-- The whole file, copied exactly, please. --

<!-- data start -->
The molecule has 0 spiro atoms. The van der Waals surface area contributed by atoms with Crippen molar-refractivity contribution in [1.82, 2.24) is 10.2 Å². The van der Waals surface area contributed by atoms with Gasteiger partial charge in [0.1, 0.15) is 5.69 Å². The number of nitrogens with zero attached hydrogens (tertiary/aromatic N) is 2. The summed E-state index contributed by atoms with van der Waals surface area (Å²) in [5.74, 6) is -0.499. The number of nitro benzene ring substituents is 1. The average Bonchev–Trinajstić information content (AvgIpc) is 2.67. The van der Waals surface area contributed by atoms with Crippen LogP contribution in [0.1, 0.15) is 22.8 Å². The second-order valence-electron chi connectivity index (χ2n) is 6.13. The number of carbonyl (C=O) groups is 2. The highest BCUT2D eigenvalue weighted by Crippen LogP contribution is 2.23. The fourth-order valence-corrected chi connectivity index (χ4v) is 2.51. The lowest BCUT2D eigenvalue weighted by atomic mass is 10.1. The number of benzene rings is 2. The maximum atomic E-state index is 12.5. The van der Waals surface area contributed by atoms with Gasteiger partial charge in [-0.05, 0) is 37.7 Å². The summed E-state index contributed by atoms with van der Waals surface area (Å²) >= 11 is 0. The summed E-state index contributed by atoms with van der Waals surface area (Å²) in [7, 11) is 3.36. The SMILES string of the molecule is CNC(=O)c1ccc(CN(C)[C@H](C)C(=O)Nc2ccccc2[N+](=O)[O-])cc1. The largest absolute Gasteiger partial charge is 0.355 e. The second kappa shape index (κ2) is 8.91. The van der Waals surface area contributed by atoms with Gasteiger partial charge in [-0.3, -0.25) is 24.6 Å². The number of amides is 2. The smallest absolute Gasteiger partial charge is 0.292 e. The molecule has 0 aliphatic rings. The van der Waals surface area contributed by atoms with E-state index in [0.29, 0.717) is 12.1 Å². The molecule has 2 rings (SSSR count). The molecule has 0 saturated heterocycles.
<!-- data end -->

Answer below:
The molecule has 0 spiro atoms. The van der Waals surface area contributed by atoms with Crippen molar-refractivity contribution in [1.82, 2.24) is 10.2 Å². The van der Waals surface area contributed by atoms with Gasteiger partial charge in [0.1, 0.15) is 5.69 Å². The number of nitrogens with zero attached hydrogens (tertiary/aromatic N) is 2. The summed E-state index contributed by atoms with van der Waals surface area (Å²) in [5.74, 6) is -0.499. The number of nitro benzene ring substituents is 1. The average Bonchev–Trinajstić information content (AvgIpc) is 2.67. The van der Waals surface area contributed by atoms with Crippen LogP contribution in [0.1, 0.15) is 22.8 Å². The second-order valence-electron chi connectivity index (χ2n) is 6.13. The number of carbonyl (C=O) groups is 2. The highest BCUT2D eigenvalue weighted by Crippen LogP contribution is 2.23. The fourth-order valence-corrected chi connectivity index (χ4v) is 2.51. The lowest BCUT2D eigenvalue weighted by atomic mass is 10.1. The number of benzene rings is 2. The maximum atomic E-state index is 12.5. The van der Waals surface area contributed by atoms with Gasteiger partial charge in [-0.05, 0) is 37.7 Å². The summed E-state index contributed by atoms with van der Waals surface area (Å²) >= 11 is 0. The summed E-state index contributed by atoms with van der Waals surface area (Å²) in [7, 11) is 3.36. The SMILES string of the molecule is CNC(=O)c1ccc(CN(C)[C@H](C)C(=O)Nc2ccccc2[N+](=O)[O-])cc1. The largest absolute Gasteiger partial charge is 0.355 e. The second kappa shape index (κ2) is 8.91. The van der Waals surface area contributed by atoms with Gasteiger partial charge in [-0.3, -0.25) is 24.6 Å². The number of amides is 2. The smallest absolute Gasteiger partial charge is 0.292 e. The molecule has 0 aliphatic rings. The van der Waals surface area contributed by atoms with E-state index in [0.29, 0.717) is 12.1 Å². The molecule has 2 rings (SSSR count). The molecule has 0 saturated heterocycles.